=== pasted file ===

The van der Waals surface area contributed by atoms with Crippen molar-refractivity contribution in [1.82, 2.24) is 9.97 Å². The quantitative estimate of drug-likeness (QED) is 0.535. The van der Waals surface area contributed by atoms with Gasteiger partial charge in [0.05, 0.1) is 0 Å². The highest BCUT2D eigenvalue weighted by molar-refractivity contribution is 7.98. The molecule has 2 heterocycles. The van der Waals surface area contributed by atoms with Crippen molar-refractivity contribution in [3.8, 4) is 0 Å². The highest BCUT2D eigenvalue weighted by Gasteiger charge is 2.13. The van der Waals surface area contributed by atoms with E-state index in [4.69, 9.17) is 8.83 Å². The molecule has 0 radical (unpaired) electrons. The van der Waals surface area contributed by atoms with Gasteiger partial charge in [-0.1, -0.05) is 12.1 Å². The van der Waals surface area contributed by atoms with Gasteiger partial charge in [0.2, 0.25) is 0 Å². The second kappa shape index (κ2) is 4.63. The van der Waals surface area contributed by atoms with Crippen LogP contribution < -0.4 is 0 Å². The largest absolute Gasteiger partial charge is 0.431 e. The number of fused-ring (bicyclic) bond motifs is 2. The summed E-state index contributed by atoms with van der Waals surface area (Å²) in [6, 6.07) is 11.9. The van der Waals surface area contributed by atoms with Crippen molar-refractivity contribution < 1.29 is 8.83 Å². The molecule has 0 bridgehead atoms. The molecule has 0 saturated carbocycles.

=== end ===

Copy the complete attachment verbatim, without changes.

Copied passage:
The van der Waals surface area contributed by atoms with Crippen molar-refractivity contribution in [1.82, 2.24) is 9.97 Å². The quantitative estimate of drug-likeness (QED) is 0.535. The van der Waals surface area contributed by atoms with Gasteiger partial charge in [0.05, 0.1) is 0 Å². The highest BCUT2D eigenvalue weighted by molar-refractivity contribution is 7.98. The molecule has 2 heterocycles. The van der Waals surface area contributed by atoms with Crippen molar-refractivity contribution in [3.8, 4) is 0 Å². The highest BCUT2D eigenvalue weighted by Gasteiger charge is 2.13. The van der Waals surface area contributed by atoms with E-state index in [4.69, 9.17) is 8.83 Å². The molecule has 0 radical (unpaired) electrons. The van der Waals surface area contributed by atoms with Gasteiger partial charge in [-0.1, -0.05) is 12.1 Å². The van der Waals surface area contributed by atoms with Gasteiger partial charge in [0.2, 0.25) is 0 Å². The second kappa shape index (κ2) is 4.63. The van der Waals surface area contributed by atoms with Crippen LogP contribution < -0.4 is 0 Å². The largest absolute Gasteiger partial charge is 0.431 e. The number of fused-ring (bicyclic) bond motifs is 2. The summed E-state index contributed by atoms with van der Waals surface area (Å²) in [6, 6.07) is 11.9. The van der Waals surface area contributed by atoms with Crippen molar-refractivity contribution < 1.29 is 8.83 Å². The molecule has 0 bridgehead atoms. The molecule has 0 saturated carbocycles.